Tuesday, February 16, 2010

Odissi keeps this octogenarian going

For 85-year-old Ritha Devi, an acclaimed Odissi exponent, dancing is her only God and passion. Ritha Devi had to separate from her family and husband, but that didn't keep her away from her passion.

"In the late forties, when I was first exposed to dance, it was not considered decent for a girl from a good social background,'' said Ritha Devi, at a workshop she was conducting at the University of Pune.

Her father, who worked in the administration of the state of Baroda, opposed her dancing and stopped funding her higher studies. "When my father was posted in Shillong, I was exposed to Manipuri and my guru was Howbom Athomba Singh. I was the first person to perform Manipuri solo,'' reminisced Ritha Devi, who is the great granddaughter of noted Assamese litterateur Lakshminath Bezbaruah and the great grand niece of Rabindranath Tagore.

After her marriage, she continued learning dance -- Bharatnatyam in Chennai and Kathakali in Mumbai. Despite the opposition from her husband and the subsequent separation, Ritha Devi was determined to pursue her passion. But it was after an Odissi performance she saw, she knew that this was the dance form she should pursue and dedicate her life to. "Odissi was not known to people outside Orissa in those days. The grace and the sculpture like postures of the dance form really impressed me,'' said Ritha Devi, who taught dance in New York for over a decade.

She learnt Odissi from Pankaj Charan Das and specially, called him to Mumbai to teach the dance form to her. Pandit Ravi Shankar suggest Ritha Devi's name to various institutes in Europe and she gave many performances in European countries thereafter. She resided in New York for three decades and shifted to India in 2003.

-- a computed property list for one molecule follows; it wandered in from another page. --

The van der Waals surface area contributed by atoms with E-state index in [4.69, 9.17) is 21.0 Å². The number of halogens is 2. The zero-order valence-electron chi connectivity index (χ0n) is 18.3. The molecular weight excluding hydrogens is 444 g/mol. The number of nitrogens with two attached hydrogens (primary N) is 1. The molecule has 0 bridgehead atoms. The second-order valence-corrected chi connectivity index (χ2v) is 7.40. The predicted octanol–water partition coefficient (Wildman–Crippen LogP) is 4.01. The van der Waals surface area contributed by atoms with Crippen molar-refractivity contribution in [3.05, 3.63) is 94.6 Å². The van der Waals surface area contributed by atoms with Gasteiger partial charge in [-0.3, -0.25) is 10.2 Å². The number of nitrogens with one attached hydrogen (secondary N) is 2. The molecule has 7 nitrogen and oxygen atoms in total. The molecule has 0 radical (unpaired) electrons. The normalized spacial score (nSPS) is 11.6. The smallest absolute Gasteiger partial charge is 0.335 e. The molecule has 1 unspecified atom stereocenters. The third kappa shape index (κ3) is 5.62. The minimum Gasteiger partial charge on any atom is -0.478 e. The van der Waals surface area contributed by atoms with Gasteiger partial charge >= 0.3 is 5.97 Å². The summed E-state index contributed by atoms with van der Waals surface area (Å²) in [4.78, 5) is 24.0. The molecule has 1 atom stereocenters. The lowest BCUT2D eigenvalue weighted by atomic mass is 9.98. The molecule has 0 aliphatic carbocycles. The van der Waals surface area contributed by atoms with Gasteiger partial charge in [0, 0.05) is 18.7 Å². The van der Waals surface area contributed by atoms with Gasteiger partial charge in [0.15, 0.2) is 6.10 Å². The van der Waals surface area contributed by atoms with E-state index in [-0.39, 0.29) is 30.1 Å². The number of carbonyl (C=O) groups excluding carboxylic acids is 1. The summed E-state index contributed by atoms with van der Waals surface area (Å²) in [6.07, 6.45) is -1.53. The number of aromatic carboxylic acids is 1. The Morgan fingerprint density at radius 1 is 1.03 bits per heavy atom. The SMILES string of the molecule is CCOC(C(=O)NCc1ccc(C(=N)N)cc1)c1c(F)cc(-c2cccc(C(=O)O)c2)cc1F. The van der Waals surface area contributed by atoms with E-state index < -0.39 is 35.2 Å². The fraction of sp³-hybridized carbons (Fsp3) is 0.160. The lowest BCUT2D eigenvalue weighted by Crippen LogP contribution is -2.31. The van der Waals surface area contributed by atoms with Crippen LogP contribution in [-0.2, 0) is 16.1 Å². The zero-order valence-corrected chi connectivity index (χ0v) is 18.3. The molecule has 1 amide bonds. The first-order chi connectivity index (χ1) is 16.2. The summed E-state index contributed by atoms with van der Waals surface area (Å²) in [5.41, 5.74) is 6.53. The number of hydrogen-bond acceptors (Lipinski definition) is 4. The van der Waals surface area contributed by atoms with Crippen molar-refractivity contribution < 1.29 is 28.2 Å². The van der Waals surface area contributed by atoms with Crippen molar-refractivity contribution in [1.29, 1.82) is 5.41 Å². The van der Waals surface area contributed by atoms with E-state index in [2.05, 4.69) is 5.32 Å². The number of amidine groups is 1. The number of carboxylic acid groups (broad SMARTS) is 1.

Odissi is a dance form addressed to Lord Jagannath and a traditional Odissa sari stitched like a dhoti and silver jewellery is worn while performing it. "In ancient India, the Mahari Odissi dancers, which literally means great woman, were considered sacred and were respected. But when the Mughals came to India and destroyed the temples, these women were forced into prostitution. That's how later on, dancers were looked down upon,'' said Ritha Devi, who worked towards reviving and dignifying Odissi.

When asked what keeps her going, she said, "I love dance and that love keeps me going. I practise for three hours a day. It is the perfect exercise.'' She performed the Panchkanya-- tragic stories of five women-- Ahilya, Draupadi, Tara, Kunti and Mandodari, for four hours in Mumbai in 1971. "I was the only one to perform the Panchkanya,'' she added.

Ritha Devi feels that classical dance teaches one the right postures. "In Pune, Kathak is more popular because of the influence of Hindustani classical music,'' she reasons. She advises aspiring Odissi dancers to have knowledge of the great Indian epics -- Ramayan and Mahabharat. "You need to know the scripts in order to bring out the emotions in the performance,'' said Ritha Devi, who resides in Kalyaninagar and conducts dance classes at her residence.

"Dance has no age restrictions. Anyone who loves dancing can pursue it,'' she added.

Photo courtesy: DNA

-Published in DNA, Pune on February 14, 2010 on the city features page

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